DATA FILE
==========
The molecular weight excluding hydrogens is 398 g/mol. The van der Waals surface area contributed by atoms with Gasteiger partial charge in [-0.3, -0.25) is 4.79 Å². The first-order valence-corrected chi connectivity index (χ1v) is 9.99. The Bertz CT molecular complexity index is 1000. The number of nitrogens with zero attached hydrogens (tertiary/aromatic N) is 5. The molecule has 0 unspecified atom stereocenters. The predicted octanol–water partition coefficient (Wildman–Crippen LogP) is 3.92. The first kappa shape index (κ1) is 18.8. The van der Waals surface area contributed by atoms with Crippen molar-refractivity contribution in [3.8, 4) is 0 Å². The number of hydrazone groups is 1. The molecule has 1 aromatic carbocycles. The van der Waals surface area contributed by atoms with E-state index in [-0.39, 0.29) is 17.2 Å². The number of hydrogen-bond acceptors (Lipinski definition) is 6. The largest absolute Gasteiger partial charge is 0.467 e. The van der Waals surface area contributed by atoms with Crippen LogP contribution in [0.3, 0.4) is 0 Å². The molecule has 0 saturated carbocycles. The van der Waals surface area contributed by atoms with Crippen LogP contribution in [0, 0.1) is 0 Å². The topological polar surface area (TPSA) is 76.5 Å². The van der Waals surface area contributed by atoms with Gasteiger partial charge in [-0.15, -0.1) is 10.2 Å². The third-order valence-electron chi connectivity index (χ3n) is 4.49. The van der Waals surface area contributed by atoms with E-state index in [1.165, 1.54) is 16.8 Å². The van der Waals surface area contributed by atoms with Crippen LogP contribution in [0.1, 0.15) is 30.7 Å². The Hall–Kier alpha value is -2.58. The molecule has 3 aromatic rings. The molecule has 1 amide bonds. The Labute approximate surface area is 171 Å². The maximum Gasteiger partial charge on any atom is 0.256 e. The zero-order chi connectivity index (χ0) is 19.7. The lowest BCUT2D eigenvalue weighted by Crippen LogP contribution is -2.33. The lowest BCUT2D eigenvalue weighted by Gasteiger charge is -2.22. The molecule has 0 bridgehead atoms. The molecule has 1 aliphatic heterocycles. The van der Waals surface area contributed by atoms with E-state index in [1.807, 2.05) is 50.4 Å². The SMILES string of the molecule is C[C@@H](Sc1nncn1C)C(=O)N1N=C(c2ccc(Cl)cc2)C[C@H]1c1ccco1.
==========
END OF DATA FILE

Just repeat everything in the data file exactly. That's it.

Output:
The molecular weight excluding hydrogens is 398 g/mol. The van der Waals surface area contributed by atoms with Gasteiger partial charge in [-0.3, -0.25) is 4.79 Å². The first-order valence-corrected chi connectivity index (χ1v) is 9.99. The Bertz CT molecular complexity index is 1000. The number of nitrogens with zero attached hydrogens (tertiary/aromatic N) is 5. The molecule has 0 unspecified atom stereocenters. The predicted octanol–water partition coefficient (Wildman–Crippen LogP) is 3.92. The first kappa shape index (κ1) is 18.8. The van der Waals surface area contributed by atoms with Crippen molar-refractivity contribution in [3.8, 4) is 0 Å². The number of hydrazone groups is 1. The molecule has 1 aromatic carbocycles. The van der Waals surface area contributed by atoms with E-state index in [-0.39, 0.29) is 17.2 Å². The number of hydrogen-bond acceptors (Lipinski definition) is 6. The largest absolute Gasteiger partial charge is 0.467 e. The van der Waals surface area contributed by atoms with Crippen LogP contribution in [0.3, 0.4) is 0 Å². The molecule has 0 saturated carbocycles. The van der Waals surface area contributed by atoms with Crippen LogP contribution in [0, 0.1) is 0 Å². The topological polar surface area (TPSA) is 76.5 Å². The van der Waals surface area contributed by atoms with Gasteiger partial charge in [-0.15, -0.1) is 10.2 Å². The third-order valence-electron chi connectivity index (χ3n) is 4.49. The van der Waals surface area contributed by atoms with E-state index in [1.165, 1.54) is 16.8 Å². The van der Waals surface area contributed by atoms with Crippen LogP contribution in [0.1, 0.15) is 30.7 Å². The Hall–Kier alpha value is -2.58. The molecule has 3 aromatic rings. The molecule has 1 amide bonds. The Labute approximate surface area is 171 Å². The maximum Gasteiger partial charge on any atom is 0.256 e. The zero-order chi connectivity index (χ0) is 19.7. The lowest BCUT2D eigenvalue weighted by Crippen LogP contribution is -2.33. The lowest BCUT2D eigenvalue weighted by Gasteiger charge is -2.22. The molecule has 0 bridgehead atoms. The molecule has 1 aliphatic heterocycles. The van der Waals surface area contributed by atoms with E-state index in [1.807, 2.05) is 50.4 Å². The SMILES string of the molecule is C[C@@H](Sc1nncn1C)C(=O)N1N=C(c2ccc(Cl)cc2)C[C@H]1c1ccco1.